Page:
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Is there some simple proof that $\mathbb{Z}$ is not isomorphic to the fundamental group of any compact Kähler manifold? This follows from the main result of https://arxiv.org/abs/0709.4350 which states that any $3$-manifold group which is Kähler must be finite. The simplest non-finite 3-manifold group is $\mathbb{Z} = \pi_{1}(S^{2} \times S^{1})$. So I was wondering, is there an argument to rule out this particularly simple group, without applying to a lot of machinery? (also historically when were we first able to rule this group out?)

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If $X$ is a compact Kähler manifold, then $h^{p,q}(X) = h^{q,p}(X)$ and $b_k(X) = \sum_{p+q=k}h^{p,q}(X)$, so in particular, $b_1(X) = h^{1,0}(X) + h^{0,1}(X) = 2h^{1,0}(X)$ is even. Now,

$$b_1(X) = \operatorname{rank} H^1(X; \mathbb{Z}) = \operatorname{rank} \operatorname{Hom}(\pi_1(X), \mathbb{Z}).$$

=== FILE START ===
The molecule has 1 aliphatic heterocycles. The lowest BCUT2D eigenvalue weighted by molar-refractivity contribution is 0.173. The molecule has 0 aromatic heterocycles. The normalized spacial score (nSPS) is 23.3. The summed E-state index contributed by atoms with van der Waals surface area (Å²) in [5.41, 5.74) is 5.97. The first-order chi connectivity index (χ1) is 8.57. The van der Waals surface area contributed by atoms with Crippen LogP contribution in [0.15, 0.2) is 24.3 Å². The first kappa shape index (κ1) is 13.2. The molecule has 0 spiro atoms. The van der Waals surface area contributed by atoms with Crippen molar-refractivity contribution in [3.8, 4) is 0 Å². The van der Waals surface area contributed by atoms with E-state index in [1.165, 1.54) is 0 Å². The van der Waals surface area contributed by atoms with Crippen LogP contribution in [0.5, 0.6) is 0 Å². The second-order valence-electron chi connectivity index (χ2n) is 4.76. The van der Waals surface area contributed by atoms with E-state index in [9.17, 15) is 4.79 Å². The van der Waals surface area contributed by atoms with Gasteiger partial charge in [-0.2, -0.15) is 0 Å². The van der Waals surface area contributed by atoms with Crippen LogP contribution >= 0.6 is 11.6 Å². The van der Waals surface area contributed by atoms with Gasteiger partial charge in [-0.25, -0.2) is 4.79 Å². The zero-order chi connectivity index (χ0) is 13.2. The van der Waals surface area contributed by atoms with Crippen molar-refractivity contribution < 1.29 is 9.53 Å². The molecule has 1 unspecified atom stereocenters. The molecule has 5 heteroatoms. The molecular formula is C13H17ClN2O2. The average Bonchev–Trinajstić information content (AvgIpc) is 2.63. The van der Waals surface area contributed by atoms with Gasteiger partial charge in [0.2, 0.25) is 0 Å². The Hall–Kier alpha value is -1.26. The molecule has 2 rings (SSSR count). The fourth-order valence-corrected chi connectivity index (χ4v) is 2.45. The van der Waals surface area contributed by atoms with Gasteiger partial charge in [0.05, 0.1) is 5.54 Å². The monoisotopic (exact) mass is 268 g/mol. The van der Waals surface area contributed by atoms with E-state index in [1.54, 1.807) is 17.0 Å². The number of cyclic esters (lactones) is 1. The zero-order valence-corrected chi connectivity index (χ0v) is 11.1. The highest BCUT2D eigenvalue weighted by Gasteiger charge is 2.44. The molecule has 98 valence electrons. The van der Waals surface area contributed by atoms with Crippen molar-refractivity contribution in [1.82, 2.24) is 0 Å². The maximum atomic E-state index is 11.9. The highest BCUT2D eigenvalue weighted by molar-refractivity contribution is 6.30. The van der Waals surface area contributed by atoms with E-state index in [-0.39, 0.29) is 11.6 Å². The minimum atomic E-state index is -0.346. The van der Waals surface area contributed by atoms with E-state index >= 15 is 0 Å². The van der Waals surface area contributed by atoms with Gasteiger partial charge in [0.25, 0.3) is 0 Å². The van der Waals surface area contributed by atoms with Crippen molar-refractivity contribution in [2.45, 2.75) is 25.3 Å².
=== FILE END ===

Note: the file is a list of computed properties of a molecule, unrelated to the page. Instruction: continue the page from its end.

If $\pi_1(X) = \mathbb{Z}$, $b_1(X) = 1$ which is not even, so $X$ is not Kähler. More generally, if $\pi_1(X)$ is abelian, then it must have even rank.

Note, there are non-compact Kähler manifolds with fundamental group $\mathbb{Z}$, for example $X = \mathbb{C}^*$.

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Every free group is not Kähler (fundamental group of compact Kähler manifold). In particular, a free group of rank 1 is not Kähler.

This follows since the rank of the abelianization of a Kähler group is even, even rank free groups contain finite index subgroups of odd rank (see here for example), and finite index subgroups correspond to covers of Kähler manifolds which are also Kähler.

This and other interesting examples can be found in Fundamental Groups of Compact Kähler Manifold by Amorós, Burger, Corlette, Kotschick, and Toledo.

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